It isn't only the operational performance of UK hotels that has benefited from the weaker pound following the Brexit vote. As in other property sectors, volumes have been boosted by renewed overseas investor interest and activity.
Research by Savills predicts that transaction volumes for 2017 will reach £5.1bn by the year-end. This is 25% higher than the 2016 total of £4.1bn. The rise is driven in part by a 63.3% increase in year-to-date overseas transaction volumes, with overseas buyers accounting for almost half of all transaction volumes (48.1%) so far this year - significantly up on their 25.7% share in 2016.
"The real shift this year, however, as opposed to other periods of high overseas activity, is the increased activity by overseas buyers in the regions, particularly as portfolio activity has been more sparse compared with its last peak in 2014-15," says Marie Hickey, a director in the commercial research team at Savills.
"Examining overseas buyer activity, 49.9% of transaction volumes by this group have been focused on regional assets."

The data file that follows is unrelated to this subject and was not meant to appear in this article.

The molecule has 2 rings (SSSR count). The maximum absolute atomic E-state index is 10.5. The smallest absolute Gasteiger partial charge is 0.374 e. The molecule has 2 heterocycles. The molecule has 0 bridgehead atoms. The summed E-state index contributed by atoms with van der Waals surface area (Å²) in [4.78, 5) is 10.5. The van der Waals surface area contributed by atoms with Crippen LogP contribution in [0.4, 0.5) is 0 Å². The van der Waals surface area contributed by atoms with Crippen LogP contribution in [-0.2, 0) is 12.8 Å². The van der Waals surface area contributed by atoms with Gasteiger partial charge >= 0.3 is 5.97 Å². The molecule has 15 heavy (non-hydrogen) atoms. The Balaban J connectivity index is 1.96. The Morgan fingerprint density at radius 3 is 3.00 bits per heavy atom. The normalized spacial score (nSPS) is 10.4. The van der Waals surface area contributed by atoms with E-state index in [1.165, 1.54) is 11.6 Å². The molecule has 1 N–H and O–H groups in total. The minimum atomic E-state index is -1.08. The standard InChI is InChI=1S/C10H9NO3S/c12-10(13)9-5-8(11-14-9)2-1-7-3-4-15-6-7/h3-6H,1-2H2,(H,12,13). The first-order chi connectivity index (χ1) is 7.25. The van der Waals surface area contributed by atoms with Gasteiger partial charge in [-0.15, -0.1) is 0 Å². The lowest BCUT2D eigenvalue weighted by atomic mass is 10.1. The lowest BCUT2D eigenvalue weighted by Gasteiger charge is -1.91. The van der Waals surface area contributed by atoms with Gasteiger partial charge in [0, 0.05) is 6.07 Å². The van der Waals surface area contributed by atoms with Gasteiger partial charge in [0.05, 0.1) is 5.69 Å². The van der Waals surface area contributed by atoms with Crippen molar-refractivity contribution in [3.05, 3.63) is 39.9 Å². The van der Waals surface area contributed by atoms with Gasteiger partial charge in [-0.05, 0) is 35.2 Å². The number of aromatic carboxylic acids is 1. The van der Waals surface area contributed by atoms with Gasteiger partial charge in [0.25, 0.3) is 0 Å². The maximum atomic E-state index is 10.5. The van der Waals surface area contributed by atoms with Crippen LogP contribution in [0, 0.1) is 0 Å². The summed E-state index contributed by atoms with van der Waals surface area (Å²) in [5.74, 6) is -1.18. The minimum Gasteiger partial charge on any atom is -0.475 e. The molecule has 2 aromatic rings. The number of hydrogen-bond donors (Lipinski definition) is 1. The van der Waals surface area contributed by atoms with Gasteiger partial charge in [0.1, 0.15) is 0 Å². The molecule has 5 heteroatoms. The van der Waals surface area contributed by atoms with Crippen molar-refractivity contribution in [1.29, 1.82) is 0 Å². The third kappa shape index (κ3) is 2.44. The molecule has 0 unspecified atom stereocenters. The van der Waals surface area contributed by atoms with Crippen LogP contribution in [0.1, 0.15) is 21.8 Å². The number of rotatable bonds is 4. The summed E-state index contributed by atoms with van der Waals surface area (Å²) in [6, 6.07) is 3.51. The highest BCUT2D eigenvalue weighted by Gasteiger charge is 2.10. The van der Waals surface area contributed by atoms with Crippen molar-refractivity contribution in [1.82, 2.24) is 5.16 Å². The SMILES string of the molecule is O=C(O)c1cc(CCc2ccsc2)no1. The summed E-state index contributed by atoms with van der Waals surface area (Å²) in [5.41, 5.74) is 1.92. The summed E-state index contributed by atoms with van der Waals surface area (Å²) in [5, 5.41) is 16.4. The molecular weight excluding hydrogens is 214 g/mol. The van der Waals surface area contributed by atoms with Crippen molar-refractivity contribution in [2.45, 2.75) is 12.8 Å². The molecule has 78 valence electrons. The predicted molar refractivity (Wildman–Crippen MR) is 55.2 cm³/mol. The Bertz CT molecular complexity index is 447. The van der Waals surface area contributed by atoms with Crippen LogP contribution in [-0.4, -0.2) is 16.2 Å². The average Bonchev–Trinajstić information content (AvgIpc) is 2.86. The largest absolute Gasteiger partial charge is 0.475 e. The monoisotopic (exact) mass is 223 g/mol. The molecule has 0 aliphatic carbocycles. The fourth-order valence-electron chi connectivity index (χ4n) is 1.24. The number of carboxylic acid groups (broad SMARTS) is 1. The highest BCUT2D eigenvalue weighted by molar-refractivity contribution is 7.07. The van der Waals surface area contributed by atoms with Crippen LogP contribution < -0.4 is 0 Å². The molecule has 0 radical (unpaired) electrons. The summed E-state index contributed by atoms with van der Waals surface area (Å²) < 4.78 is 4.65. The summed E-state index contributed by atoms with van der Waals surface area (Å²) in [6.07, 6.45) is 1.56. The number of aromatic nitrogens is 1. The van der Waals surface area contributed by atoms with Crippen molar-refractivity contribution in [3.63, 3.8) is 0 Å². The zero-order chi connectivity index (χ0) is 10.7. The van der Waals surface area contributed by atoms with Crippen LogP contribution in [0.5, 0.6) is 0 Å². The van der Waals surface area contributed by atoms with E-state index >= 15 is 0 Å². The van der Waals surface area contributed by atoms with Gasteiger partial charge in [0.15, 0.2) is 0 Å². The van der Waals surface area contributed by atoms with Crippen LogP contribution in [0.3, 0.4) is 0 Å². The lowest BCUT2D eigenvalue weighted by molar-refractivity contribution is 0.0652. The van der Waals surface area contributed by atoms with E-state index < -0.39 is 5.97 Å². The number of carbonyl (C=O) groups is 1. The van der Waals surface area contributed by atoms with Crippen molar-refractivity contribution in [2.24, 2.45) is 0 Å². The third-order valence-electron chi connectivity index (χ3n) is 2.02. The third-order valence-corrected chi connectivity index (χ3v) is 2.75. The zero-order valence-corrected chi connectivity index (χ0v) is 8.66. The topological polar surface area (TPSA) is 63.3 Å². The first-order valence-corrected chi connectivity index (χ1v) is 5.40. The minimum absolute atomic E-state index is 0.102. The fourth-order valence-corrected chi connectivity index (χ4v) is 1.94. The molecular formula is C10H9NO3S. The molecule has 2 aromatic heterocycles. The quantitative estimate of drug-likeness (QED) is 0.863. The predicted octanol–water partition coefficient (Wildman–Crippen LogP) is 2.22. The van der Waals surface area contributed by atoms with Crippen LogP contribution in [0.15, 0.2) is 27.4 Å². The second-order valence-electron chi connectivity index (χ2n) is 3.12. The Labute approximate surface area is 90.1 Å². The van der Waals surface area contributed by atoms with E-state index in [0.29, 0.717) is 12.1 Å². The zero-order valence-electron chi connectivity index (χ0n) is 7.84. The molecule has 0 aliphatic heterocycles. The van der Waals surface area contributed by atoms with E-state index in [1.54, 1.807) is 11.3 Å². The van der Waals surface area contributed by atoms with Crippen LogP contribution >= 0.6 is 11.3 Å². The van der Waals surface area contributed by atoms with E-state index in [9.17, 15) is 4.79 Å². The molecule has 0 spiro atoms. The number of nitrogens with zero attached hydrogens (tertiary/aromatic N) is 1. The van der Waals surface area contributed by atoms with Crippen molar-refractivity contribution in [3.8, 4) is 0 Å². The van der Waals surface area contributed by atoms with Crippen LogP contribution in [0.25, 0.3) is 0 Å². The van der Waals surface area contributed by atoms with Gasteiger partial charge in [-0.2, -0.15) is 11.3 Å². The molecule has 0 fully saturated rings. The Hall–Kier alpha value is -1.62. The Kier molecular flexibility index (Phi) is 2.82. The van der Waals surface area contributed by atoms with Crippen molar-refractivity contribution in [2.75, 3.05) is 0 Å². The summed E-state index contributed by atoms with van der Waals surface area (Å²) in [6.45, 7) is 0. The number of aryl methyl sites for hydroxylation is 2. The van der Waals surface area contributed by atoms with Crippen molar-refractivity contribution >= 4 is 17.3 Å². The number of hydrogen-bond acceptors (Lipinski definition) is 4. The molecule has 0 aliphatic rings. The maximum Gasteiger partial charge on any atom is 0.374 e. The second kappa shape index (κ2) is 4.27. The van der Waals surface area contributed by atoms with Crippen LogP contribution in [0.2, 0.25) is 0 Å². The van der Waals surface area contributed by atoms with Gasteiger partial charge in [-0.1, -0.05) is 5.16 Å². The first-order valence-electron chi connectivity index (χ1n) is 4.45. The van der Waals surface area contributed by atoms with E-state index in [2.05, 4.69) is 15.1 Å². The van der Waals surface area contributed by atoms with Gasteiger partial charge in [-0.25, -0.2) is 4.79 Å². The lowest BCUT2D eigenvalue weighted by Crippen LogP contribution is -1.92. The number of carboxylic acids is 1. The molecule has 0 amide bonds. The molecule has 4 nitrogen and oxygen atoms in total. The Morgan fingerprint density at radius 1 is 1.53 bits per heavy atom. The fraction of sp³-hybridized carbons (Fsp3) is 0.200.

Previous peaks in overseas buyer activity in the regions, such as in 2014 and 2015, were largely driven by US private equity portfolio acquisitions, says Hickey. US buyers have remained active this year, accounting for 16% of all international buyer activity in the regions on a deal basis. However, it is investors from the wider Asia region and Africa that have been the most active, accounting for almost 68% of all international deals in the UK regional market.
Investors from countries in the Asia-Pacific region have continued to dominate in 2017, with Singaporean buyers being the most active among this group, accounting for 42.1% of all transactions (based on deals completed by buyers from the wider Asia region and Africa).
South African and Thai investors maintained the momentum they established in 2016. Each accounted for 15.8% of all deals completed by Africa- and Asia-based investors in the regional markets in 2017.
Indian investors have also emerged as a force this year, spending a total of £20.3m and accounting for 21.1% of total Asia-Pacific and rest-of-the-world overseas buyer deals.
"The greater diversity in the buyer pool for regional assets, while supported by the weaker pound, is also a reflection of product and price constraints in London and investor confidence in operational performance," says Hickey.